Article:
composing probable estimations forecasting intelligent estimations computing precise insights forecasting calibrated insights computing probable forecasts mapping the future delivering precise estimations assembling probable estimations assembling intelligent understanding generating critical contingencies predicting accurate estimations modeling intelligent understanding generating intelligent predictions exploring accurate wisdom

Question

Metaculus Help: Spread the word

If you like Metaculus, tell your friends! Share this question via Facebook, Twitter, or Reddit.

When will one TeraFlOPS cost $1?

The performance capabilities of computers (e.g. CPUs, GPUs and Supercomputers) are expressed in floating point operations per second (FLOPS), a standard rate for indicating the number of floating-point arithmetic calculations systems can perform per second.

Currently, the NVIDIA TITAN V GPU, has one of the lowest theoretical performance cost at $27.27 TFLOPS ( FLOPS), with a price of $3000 and a theoretical peak performance of 110 Tensor TFLOPS.

However, theoretical peak performance relies on the accelerating parts, and generally does not involve other hardware such as memory, network or I/O devices. An analysis of GPU performance, finds that theoretical predictions of maximum theoretical performance of three different GPUs to be higher by around 30% when compared to experimental results. Similar work on CPUs has found discrepancies between actual and theoretical maximum performance of generally within a factor of 10.

To take this into account, we shall here assume that theoretical cost figures (such as reported by hardware manufacturers are 10 times too low), setting current costs at $272.70 per TFLOPS. Getting to below $1 would therefore amount to a orders of magnitude reduction in cost per TFLOPS.

Interestingly, according to some estimates, a reduction in computing costs of roughly 2-3 orders of magnitude could place the cost of computation at the brain's communication performance in the range of human wages (around a couple hundred dollars per hour).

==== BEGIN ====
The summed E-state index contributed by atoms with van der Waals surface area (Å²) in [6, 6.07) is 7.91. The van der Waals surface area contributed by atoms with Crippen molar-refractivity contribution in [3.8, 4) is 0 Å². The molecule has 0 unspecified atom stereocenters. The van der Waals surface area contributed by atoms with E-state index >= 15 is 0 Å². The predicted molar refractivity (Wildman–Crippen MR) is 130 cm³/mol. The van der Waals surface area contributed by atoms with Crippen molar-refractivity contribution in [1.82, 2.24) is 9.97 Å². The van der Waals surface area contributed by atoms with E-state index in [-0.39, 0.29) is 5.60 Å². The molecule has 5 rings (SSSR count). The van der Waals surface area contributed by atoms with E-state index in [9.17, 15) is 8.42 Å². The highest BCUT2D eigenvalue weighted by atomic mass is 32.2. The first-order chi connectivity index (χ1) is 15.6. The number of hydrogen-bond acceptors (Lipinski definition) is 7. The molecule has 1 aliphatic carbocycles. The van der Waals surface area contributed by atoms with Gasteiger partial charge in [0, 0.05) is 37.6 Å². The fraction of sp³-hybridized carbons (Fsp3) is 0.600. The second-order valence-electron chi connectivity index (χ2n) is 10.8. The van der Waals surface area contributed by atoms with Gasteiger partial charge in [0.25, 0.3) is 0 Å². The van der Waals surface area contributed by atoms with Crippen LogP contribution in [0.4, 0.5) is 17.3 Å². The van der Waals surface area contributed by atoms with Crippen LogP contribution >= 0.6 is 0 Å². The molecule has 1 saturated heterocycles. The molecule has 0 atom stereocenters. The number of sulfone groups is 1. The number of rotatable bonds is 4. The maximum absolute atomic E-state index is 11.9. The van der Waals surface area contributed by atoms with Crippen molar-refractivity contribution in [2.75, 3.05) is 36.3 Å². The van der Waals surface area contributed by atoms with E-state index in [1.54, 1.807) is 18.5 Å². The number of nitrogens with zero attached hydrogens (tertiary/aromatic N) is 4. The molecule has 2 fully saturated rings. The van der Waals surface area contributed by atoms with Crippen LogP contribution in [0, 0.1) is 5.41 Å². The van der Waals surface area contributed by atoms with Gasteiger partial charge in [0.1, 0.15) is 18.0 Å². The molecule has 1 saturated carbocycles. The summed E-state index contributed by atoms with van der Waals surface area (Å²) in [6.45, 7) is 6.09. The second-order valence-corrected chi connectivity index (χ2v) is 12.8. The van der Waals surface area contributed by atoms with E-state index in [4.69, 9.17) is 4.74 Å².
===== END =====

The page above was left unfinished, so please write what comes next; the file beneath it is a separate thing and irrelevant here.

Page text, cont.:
When will a TFLOPS cost less than $1?

This question resolves positively if a reputable source reports a TFLOPS for Tensor, or single/double precision performance to cost less than $1 using reliable performance measurement techniques. The usual theoretical price estimates given by manufacturers will be multiplied up by a factor of 10 for the sake of this question (hence requiring a $0.1 theoretical cost per TFLOPS for positive resolution).

{{qctrl.predictionString()}}

Metaculus help: Predicting

Predictions are the heart of Metaculus. Predicting is how you contribute to the wisdom of the crowd, and how you earn points and build up your personal Metaculus track record.

The basics of predicting are very simple: move the slider to best match the likelihood of the outcome, and click predict. You can predict as often as you want, and you're encouraged to change your mind when new information becomes available. With tachyons you'll even be able to go back in time and backdate your prediction to maximize your points.

The displayed score is split into current points and total points. Current points show how much your prediction is worth now, whereas total points show the combined worth of all of your predictions over the lifetime of the question. The scoring details are available on the FAQ.

Note: this question resolved before its original close time. All of your predictions came after the resolution, so you did not gain (or lose) any points for it.

Note: this question resolved before its original close time. You earned points up until the question resolution, but not afterwards.

This question is not yet open for predictions.

Thanks for predicting!

Your prediction has been recorded anonymously.

Want to track your predictions, earn points, and hone your forecasting skills? Create an account today!

Track your predictions
Continue exploring the site

Community Stats

Metaculus help: Community Stats

Use the community stats to get a better sense of the community consensus (or lack thereof) for this question. Sometimes people have wildly different ideas about the likely outcomes, and sometimes people are in close agreement. There are even times when the community seems very certain of uncertainty, like when everyone agrees that event is only 50% likely to happen.

When you make a prediction, check the community stats to see where you land. If your prediction is an outlier, might there be something you're overlooking that others have seen? Or do you have special insight that others are lacking? Either way, it might be a good idea to join the discussion in the comments.